For the First Time, Enormous New 3D Map Traced Every Neuron in Mouse Brain
The image looks like a psychedelic Rorschach Test, but it's not: This space-age encounter of the baffling kind is the most exquisite meticulous image of a mouse brain ever seen — mapped to completion for the first time, according to a study recently published in the journal Cell.
Breathtaking 3D map of mouse brain
Researchers at the Allen Institute for Brain Science, a nonprofit based in Seattle committed to neuroscience, have recorded a staggeringly comprehensive map of every brain cell and connection between neurons in mice for the last several years.
The total mouse brain map shows roughly 100 million cells, reports LiveScience.
The project's purpose is to enact the kind of revolution in neuroscience that whole-genome sequencing did for biology in the 1990s — to make a standardized mouse brain for every researcher working on mice to reference.
"In the old days, people would define different regions of the brain by eye. As we get more and more data, that manual curation doesn't scale anymore," said Senior Author of the cell paper and Allen Institute researcher Lydia Ng, in a statement.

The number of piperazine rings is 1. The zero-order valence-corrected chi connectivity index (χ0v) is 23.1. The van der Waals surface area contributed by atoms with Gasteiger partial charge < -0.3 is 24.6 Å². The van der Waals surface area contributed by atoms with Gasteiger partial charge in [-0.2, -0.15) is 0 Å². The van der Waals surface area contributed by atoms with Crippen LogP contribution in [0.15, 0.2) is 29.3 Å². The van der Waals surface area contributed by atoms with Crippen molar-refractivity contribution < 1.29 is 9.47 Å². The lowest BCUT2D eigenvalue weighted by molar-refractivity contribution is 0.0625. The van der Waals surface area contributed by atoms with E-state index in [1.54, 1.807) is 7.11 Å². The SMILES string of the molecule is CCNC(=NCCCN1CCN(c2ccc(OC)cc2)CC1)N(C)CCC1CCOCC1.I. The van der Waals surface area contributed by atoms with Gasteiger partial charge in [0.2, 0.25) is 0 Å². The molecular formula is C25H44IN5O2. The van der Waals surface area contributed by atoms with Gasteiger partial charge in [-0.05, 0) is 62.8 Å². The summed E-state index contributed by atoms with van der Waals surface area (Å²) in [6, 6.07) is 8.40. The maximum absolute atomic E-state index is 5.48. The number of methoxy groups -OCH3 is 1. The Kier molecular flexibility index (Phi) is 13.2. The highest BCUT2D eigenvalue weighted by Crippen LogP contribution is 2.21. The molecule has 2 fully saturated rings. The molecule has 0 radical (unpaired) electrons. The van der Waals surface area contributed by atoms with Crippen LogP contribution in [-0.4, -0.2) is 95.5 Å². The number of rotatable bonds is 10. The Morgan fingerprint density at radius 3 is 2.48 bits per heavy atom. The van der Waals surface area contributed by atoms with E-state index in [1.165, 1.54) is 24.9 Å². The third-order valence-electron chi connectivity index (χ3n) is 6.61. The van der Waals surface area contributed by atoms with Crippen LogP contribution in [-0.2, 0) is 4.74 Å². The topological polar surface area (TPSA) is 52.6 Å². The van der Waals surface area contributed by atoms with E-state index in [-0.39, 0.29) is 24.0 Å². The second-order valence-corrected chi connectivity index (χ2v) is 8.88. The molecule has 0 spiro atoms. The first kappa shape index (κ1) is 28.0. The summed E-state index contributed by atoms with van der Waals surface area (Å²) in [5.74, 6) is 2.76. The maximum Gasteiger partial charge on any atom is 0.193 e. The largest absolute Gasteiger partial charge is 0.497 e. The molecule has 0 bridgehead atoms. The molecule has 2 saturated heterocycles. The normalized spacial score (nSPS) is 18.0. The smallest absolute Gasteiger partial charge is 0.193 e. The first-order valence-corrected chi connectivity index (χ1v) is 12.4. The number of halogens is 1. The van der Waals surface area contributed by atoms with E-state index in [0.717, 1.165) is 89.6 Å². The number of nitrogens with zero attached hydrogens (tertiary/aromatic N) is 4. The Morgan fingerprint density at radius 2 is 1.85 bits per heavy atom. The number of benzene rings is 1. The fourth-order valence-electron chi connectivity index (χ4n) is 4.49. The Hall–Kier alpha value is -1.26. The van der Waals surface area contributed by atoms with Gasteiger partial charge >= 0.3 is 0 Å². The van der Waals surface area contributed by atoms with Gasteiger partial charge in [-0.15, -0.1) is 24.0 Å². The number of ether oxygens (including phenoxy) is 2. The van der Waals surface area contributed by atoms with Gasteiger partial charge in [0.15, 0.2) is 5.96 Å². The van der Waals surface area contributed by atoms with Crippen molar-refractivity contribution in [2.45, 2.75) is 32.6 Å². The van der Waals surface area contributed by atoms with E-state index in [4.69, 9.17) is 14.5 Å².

Stitching neurons with 'voxes'
Researchers generally trace connections between brain cells with thin slices of tissue that are imaged and investigated via each layer. To create a complete 3D map, the team at the Allen Institute broke down the mouse brain into "voxels" — pixels in 3D — and then mapped the cells through their respective connections in every voxel.
The final 3D map is composed of an "average" of 1,675 laboratory mice, to ensure the map will be as standardized as possible. Mice brains share a similar structure to human brains; they are trainable, breed without effort, and researchers have already developed reliable models of how mice brains work.
The deeper goal is for this map to bring our understanding of brains to a new level, said the Allen Institute, according to Live Science. This will give neuroscientists a means to launch new research programs and move already-active research forward. The Allen Institute researchers also compared its new achievement to the 1990s' efforts to sequence the DNA of various species, for the first time — which subsequently revolutionized biologists' studies.
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